LONDON — Britain's royal family is facing its biggest crisis since the 1990s, a decade that was marked by divorce and the death of Princess Diana, according to many royal observers.
Prince Andrew, the second son of Queen Elizabeth and eighth in line to the throne, announced last week that he is stepping back from public duties, following a sharp backlash against his remarks in a recent BBC television interview.
The prince was asked about his friendship with Jeffrey Epstein, a U.S. financier and convicted sex offender who killed himself in jail in August. Andrew was questioned on why he had stayed at Epstein's house after his conviction.
"I felt that doing it over the telephone was the chicken's way of doing it, I had to go and see him and talk to him," Prince Andrew said in the interview.
One of Epstein's alleged trafficking victims claims she was forced to have sex with the prince, once when she was 17. Andrew has repeatedly denied the accusations and said he is willing to give evidence to U.S. investigators.
The prince's lack of compassion for Epstein's victims was shocking, says royal analyst Richard Fitzwilliams.
"What it showed was someone completely out of touch with his audience, and in my opinion with reality," Fitzwilliams said. "He had to step back from his royal duties. He had basically become toxic."
Andrew has caused royal embarrassment in the past.
"His marriage to Sarah Ferguson — she proved a disaster as a member of the royal family and has been responsible for numerous embarrassments," Fitzwilliams said.
Prince Harry and Meghan Markle
From a prince seen as abusing royal privilege, to another struggling with the scrutiny it brings. Prince Harry and his wife, Meghan Markle, have spoken of their dismay at press intrusion and are taking legal action against several newspapers for alleged phone hacking.
In a statement issued last month, Harry said my wife has become "one of the latest victims of a British tabloid press that wages campaigns against individuals with no thought to the consequences — a ruthless campaign that has escalated over the past year, throughout her pregnancy and while raising our newborn son."
Analyst Fitzwilliams says Harry is particularly hurt given that his mother, Princess Diana, died in a car crash as she was being pursued by photographers.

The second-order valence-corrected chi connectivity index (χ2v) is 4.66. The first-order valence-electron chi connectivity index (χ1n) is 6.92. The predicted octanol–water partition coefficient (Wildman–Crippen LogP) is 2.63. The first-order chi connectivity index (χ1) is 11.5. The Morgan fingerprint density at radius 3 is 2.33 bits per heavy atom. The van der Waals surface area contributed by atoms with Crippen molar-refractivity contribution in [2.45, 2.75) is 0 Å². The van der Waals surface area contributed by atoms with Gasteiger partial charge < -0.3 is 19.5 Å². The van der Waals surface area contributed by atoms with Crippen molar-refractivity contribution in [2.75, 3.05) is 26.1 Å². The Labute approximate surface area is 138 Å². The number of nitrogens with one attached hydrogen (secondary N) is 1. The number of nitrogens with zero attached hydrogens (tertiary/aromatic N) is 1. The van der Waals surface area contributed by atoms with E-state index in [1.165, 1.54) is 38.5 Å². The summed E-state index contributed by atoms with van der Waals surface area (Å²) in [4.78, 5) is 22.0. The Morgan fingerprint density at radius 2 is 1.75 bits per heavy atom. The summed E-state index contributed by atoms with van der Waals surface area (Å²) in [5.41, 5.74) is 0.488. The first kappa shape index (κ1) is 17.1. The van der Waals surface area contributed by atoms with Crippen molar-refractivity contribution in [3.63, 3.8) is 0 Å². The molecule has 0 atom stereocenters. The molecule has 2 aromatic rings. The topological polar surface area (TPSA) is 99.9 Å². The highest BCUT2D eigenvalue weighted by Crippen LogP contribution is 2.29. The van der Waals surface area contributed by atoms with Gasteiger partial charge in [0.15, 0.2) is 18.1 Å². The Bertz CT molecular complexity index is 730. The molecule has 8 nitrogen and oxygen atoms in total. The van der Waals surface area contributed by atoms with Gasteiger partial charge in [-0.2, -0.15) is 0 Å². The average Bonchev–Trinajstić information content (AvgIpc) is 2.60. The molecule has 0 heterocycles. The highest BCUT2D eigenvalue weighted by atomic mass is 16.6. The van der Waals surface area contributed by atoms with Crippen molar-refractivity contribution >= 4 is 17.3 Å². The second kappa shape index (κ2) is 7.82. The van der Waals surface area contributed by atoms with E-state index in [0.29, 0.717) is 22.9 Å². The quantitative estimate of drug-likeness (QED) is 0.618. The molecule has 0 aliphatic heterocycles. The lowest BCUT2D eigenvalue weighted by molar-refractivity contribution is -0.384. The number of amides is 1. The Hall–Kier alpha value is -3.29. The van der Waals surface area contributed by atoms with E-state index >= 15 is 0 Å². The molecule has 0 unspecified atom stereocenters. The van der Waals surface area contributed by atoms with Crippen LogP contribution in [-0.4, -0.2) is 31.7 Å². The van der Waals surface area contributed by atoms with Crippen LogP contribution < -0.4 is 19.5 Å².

"They simply have to accept that there is going to be a certain amount of cooperation with the press and global interest in everything they do because of who they are," he said.
There was more unwelcome scrutiny when the Duke of Edinburgh, the Queen's husband, was involved in a car accident in January.
And the royals were drawn into the Brexit crisis in September when the Supreme Court ruled that Prime Minister Boris Johnson had misled the Queen when he asked her to suspend parliament.
Royal historian Hugo Vickers says all the controversy is putting a strain on the monarch.
"I do feel sorry for the queen because she's nearly 94-years-old, her husband is nearly 99, and it's rather awful that she's having to face all these things at this particular time," Vickers said.
Analyst Fitzwilliams says the royal household urgently needs new advisers.
"This has been a dreadful year for the monarchy, the worst since the 1990s. But there's absolutely no reason to believe that that will go on into next year, if the royals get a grip with their advisers and their press officers, and also, if Harry and Meghan can be persuaded that there is a course that will make them happy as members of the royal family," Fitzwilliams said.
The Queen will try to draw a line under a difficult year when she gives her televised Christmas Day speech in a month's time, an event closely watched by many in Britain.
In the same speech in 1992, she famously said that it had been an "annus horribilis" a Latin phrase meaning a "horrible year." That year, Prince Andrew separated from his wife Sarah Ferguson, Princess Anne divorced her husband Mark Phillips, and a fire destroyed part of Windsor Castle.
It's likely that 2019 will be remembered as an equally tough year.